- If an outdoor faucet doesn’t have a built-in anti-siphon valve, an inexpensive screw-on backflow prevention device (hose bib vacuum breaker) can be purchased and installed. Be sure to periodically inspect these devices to ensure they are working properly and replace them if needed.
Who is Required to Have a Backflow Device and Your Responsibilities
Water customers with a known or potential cross-connection (a connection between our drinking water system and another substance or source) are required by state and local laws and regulations to install a backflow prevention assembly and have it inspected and tested annually by a certified backflow tester with a current Lee’s Summit business license. Yearly testing is necessary to ensure the assembly is operating properly in order to protect our water system from possible contamination. Find licensed backflow testers here.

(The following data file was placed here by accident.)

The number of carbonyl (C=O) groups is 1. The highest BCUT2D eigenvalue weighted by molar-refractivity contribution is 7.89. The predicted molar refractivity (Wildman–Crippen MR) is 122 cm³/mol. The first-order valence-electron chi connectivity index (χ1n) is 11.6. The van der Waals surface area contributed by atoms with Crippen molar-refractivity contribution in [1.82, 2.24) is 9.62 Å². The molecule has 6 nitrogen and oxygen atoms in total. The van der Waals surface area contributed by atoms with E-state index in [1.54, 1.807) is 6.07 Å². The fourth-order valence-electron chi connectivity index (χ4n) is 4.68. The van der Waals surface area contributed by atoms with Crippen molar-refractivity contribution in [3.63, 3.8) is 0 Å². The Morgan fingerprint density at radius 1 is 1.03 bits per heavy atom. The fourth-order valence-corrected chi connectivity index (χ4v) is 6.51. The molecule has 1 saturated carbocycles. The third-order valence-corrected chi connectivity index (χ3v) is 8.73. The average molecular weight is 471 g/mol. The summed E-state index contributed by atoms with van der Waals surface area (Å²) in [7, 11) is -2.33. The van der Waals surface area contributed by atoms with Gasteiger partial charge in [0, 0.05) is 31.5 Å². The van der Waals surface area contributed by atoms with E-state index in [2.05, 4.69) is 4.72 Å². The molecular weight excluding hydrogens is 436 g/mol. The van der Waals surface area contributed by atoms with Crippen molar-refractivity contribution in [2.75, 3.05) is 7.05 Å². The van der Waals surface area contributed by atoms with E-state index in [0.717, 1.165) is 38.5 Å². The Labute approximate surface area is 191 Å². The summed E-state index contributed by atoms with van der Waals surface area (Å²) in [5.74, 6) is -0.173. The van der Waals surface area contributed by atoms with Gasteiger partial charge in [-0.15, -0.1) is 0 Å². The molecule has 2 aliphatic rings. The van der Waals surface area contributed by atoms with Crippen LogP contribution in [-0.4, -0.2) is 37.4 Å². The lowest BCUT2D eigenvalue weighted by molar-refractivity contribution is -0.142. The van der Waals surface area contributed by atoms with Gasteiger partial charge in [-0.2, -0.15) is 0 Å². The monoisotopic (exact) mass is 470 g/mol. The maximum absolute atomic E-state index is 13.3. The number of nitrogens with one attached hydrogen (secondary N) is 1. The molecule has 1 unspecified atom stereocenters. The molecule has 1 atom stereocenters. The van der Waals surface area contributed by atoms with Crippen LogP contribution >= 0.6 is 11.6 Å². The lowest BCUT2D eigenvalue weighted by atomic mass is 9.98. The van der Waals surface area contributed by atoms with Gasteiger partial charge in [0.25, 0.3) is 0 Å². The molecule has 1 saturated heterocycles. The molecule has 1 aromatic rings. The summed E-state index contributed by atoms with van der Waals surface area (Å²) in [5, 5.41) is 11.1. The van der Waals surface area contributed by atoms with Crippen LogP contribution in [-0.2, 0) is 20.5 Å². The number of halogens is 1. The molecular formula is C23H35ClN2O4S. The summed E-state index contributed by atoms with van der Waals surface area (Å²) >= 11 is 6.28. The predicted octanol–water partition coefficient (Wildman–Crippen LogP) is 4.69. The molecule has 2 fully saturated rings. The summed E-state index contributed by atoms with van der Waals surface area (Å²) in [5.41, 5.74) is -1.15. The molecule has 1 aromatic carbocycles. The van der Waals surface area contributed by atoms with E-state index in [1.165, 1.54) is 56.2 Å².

You should never use an in-ground lawn sprinkler without having a properly tested and functioning backflow assembly.
Lee’s Summit Water Utilities mails customers with registered lawn sprinkler systems a testing notice every spring to remind citizens/businesses of their test date. If you have an in-ground lawn sprinkler and DO NOT receive a testing notice (or have not in the past), please have your assembly inspected before use and contact us at 816.969.1930 or email@example.com.
What laws require me to have a backflow device?
The EPA Safe Drinking Water Act
Missouri Code of State Regulations 60-11.010
Lee's Summit's Backflow Prevention Ordinance (Chapter 32, Article III of the Code of Ordinances)
Lee's Summit's Design and Construction Manual
What is the technical definition of a cross-connection?
A cross-connection is an unprotected actual or potential connection between a potable water system used to supply water for drinking purposes and any source or system containing unapproved water or a substance that is not or cannot be approved as safe, wholesome, and potable. By-pass arrangements, jumper connections, removable sections, swivel or changeover devices, or other devices through which backflow could occur, are considered to be cross-connections.
Backflow Prevention Program